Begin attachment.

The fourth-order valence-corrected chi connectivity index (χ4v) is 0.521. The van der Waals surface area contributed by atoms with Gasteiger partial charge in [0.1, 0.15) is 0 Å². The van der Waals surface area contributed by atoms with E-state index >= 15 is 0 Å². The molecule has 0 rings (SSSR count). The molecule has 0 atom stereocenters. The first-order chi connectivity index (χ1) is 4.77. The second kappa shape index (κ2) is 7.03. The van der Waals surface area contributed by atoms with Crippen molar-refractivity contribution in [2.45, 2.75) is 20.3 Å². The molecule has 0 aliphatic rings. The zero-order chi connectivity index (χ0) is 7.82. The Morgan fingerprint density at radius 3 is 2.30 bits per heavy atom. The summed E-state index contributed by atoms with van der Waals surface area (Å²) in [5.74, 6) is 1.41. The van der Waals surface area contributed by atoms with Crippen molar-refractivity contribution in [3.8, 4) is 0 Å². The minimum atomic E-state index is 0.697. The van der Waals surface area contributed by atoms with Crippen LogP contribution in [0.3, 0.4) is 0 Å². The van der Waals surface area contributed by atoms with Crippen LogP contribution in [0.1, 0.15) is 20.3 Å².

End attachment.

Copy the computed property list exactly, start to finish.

The fourth-order valence-corrected chi connectivity index (χ4v) is 0.521. The van der Waals surface area contributed by atoms with Gasteiger partial charge in [0.1, 0.15) is 0 Å². The van der Waals surface area contributed by atoms with E-state index >= 15 is 0 Å². The molecule has 0 rings (SSSR count). The molecule has 0 atom stereocenters. The first-order chi connectivity index (χ1) is 4.77. The second kappa shape index (κ2) is 7.03. The van der Waals surface area contributed by atoms with Crippen molar-refractivity contribution in [2.45, 2.75) is 20.3 Å². The molecule has 0 aliphatic rings. The zero-order chi connectivity index (χ0) is 7.82. The Morgan fingerprint density at radius 3 is 2.30 bits per heavy atom. The summed E-state index contributed by atoms with van der Waals surface area (Å²) in [5.74, 6) is 1.41. The van der Waals surface area contributed by atoms with Crippen molar-refractivity contribution in [3.8, 4) is 0 Å². The minimum atomic E-state index is 0.697. The van der Waals surface area contributed by atoms with Crippen LogP contribution in [0.3, 0.4) is 0 Å². The van der Waals surface area contributed by atoms with Crippen LogP contribution in [0.1, 0.15) is 20.3 Å².